Related posts

16 thoughts on “UC Davis Discusses How It Propels Technology Transfer”

  1. Tia Will

    “The vast majority of our innovations take place in the research labs and workshops of this nation’s universities…. University research translates into more than just new ideas. It is directly responsible for jobs, economic health, and the long-term competitiveness of our state and nation.”:

    This statement is true as stands.

    “UC Davis is a more complete university than many other institutions because of its strength in multiple areas, including medicine, veterinary medicine, nursing, engineering and biological sciences. That sets us up to establish unique partnerships. But we must first find areas where people can come together in ways that are logical, that aren’t forced.”

    This statement is true as stands.

    One of the driving forces behind the city’s need for an innovation park is the concept known as technology transfer, or tech-transfer for short. It is the process whereby research in the academic setting is moved or transferred into the open market for private enterprise.”

    This statement is undoubtedly believed to be true by many, but is not true.

    We currently have electronic technology that allows for real time transfer of the information generated by researchers at UCD, and any other university to all other researchers who would benefit from sharing. What is true is that building here and restricting the flow of information for the purposes of developing local companies and thus generating income locally means that other groups will not be sharing in this information. This is a matter of picking and choosing business winners and losers and actually limits overall innovation and moving products out rapidly to all who would benefit from them, instead of supplying the ultimate products only to those who can pay top dollar or to those with whom one is aligned geographically economically or politically.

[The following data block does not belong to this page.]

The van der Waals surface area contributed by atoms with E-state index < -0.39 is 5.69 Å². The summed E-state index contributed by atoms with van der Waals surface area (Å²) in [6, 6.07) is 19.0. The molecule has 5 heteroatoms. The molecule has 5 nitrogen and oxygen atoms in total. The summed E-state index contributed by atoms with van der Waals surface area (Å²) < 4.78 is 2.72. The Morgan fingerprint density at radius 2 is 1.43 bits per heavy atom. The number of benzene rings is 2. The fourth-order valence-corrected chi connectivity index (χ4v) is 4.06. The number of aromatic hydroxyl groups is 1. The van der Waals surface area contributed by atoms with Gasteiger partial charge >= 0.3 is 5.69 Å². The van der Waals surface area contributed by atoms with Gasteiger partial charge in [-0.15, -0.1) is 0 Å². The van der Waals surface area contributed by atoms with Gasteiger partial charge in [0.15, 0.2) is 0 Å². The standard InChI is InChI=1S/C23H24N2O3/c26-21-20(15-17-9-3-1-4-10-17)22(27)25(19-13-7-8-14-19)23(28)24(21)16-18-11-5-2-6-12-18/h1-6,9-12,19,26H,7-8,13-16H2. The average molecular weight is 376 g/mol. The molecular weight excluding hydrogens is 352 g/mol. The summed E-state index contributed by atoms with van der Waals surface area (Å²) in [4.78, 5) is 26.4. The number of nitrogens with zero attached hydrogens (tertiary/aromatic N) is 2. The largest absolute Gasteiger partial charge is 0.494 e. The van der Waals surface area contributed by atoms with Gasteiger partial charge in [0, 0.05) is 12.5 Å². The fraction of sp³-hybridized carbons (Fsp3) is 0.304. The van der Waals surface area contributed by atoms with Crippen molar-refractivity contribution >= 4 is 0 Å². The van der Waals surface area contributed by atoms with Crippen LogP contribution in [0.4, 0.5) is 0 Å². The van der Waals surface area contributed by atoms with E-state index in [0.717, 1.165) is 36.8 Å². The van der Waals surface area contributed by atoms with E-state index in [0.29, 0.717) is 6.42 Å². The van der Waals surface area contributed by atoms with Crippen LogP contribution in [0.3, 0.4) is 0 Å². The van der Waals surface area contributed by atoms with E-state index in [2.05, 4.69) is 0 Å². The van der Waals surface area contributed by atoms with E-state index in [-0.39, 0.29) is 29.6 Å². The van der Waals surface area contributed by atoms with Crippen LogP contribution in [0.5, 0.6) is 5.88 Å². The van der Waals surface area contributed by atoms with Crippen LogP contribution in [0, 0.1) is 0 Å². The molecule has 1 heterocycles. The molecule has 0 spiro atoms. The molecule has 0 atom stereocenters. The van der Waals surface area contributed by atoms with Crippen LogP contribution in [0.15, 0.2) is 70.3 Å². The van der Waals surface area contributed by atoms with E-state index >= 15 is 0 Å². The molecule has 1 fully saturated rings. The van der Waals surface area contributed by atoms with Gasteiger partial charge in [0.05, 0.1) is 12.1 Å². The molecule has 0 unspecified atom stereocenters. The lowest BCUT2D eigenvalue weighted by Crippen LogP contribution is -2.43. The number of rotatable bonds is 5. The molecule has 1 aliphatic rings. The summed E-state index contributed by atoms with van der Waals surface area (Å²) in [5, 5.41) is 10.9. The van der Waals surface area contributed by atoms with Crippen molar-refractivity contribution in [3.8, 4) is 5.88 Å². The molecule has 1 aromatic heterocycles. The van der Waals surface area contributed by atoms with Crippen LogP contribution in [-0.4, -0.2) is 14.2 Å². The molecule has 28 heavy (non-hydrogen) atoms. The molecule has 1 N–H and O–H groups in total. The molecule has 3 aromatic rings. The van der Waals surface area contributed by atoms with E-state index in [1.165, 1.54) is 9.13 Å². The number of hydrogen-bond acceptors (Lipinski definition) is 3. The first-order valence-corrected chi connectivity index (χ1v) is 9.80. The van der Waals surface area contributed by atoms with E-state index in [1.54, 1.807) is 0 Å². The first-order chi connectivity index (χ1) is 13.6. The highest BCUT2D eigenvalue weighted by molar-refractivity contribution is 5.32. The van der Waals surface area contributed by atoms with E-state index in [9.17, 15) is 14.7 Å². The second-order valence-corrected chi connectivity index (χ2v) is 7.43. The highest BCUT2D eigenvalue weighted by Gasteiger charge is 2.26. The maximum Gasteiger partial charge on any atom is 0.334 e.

As a doctor, it is my belief that publicly funded research should immediately be available to the general public, not just to select allied enterprises so that all can benefit equally. It is ethically wrong in my opinion for publicly funded research to be reserved for use by private companies that can then make minor modifications, claim patents and then jack up the price of their products. I have posted examples of this practice previously.

    1. Anon

      But research done at universities is often not “publicly funded”, but is subsidized by grants from private businesses, nonprofits, endowments, alumni contributions, etc.  I would be interested to know how much research done at UCD is “publicly” funded.

      According to the Huffington Post: